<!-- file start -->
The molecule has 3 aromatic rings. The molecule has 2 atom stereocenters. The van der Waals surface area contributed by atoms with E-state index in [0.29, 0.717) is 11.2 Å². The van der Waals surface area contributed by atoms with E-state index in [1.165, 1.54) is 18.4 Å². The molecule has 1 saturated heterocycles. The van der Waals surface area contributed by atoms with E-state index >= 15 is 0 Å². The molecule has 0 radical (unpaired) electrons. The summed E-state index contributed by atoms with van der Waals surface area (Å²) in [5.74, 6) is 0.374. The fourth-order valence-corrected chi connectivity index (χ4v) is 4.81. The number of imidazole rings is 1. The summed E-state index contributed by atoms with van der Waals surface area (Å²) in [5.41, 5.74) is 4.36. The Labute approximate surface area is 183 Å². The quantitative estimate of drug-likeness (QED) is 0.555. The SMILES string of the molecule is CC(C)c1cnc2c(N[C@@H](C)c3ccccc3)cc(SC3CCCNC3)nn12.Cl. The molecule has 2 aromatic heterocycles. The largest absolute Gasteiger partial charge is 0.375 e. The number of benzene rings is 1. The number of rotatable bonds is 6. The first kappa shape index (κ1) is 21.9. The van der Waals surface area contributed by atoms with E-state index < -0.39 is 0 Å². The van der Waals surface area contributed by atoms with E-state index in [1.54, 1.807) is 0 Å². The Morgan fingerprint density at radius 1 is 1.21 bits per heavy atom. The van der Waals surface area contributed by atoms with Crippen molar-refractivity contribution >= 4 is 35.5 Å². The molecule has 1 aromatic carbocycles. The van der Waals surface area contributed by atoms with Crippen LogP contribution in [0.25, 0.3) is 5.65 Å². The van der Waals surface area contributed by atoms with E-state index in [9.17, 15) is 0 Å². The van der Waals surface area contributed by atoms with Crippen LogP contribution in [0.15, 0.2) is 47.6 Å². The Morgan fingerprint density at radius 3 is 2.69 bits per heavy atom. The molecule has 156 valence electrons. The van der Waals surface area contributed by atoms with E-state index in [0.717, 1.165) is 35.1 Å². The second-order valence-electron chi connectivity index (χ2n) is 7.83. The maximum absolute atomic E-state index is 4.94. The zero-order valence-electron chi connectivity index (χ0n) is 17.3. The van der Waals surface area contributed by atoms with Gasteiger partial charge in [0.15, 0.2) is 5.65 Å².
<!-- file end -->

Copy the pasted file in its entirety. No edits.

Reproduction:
The molecule has 3 aromatic rings. The molecule has 2 atom stereocenters. The van der Waals surface area contributed by atoms with E-state index in [0.29, 0.717) is 11.2 Å². The van der Waals surface area contributed by atoms with E-state index in [1.165, 1.54) is 18.4 Å². The molecule has 1 saturated heterocycles. The van der Waals surface area contributed by atoms with E-state index >= 15 is 0 Å². The molecule has 0 radical (unpaired) electrons. The summed E-state index contributed by atoms with van der Waals surface area (Å²) in [5.74, 6) is 0.374. The fourth-order valence-corrected chi connectivity index (χ4v) is 4.81. The number of imidazole rings is 1. The summed E-state index contributed by atoms with van der Waals surface area (Å²) in [5.41, 5.74) is 4.36. The Labute approximate surface area is 183 Å². The quantitative estimate of drug-likeness (QED) is 0.555. The SMILES string of the molecule is CC(C)c1cnc2c(N[C@@H](C)c3ccccc3)cc(SC3CCCNC3)nn12.Cl. The molecule has 2 aromatic heterocycles. The largest absolute Gasteiger partial charge is 0.375 e. The number of benzene rings is 1. The number of rotatable bonds is 6. The first kappa shape index (κ1) is 21.9. The van der Waals surface area contributed by atoms with E-state index < -0.39 is 0 Å². The van der Waals surface area contributed by atoms with E-state index in [1.54, 1.807) is 0 Å². The Morgan fingerprint density at radius 1 is 1.21 bits per heavy atom. The van der Waals surface area contributed by atoms with Crippen molar-refractivity contribution >= 4 is 35.5 Å². The molecule has 1 aromatic carbocycles. The van der Waals surface area contributed by atoms with Crippen LogP contribution in [0.25, 0.3) is 5.65 Å². The van der Waals surface area contributed by atoms with E-state index in [9.17, 15) is 0 Å². The van der Waals surface area contributed by atoms with Crippen LogP contribution in [0.15, 0.2) is 47.6 Å². The Morgan fingerprint density at radius 3 is 2.69 bits per heavy atom. The molecule has 156 valence electrons. The van der Waals surface area contributed by atoms with E-state index in [0.717, 1.165) is 35.1 Å². The second-order valence-electron chi connectivity index (χ2n) is 7.83. The maximum absolute atomic E-state index is 4.94. The zero-order valence-electron chi connectivity index (χ0n) is 17.3. The van der Waals surface area contributed by atoms with Gasteiger partial charge in [0.15, 0.2) is 5.65 Å².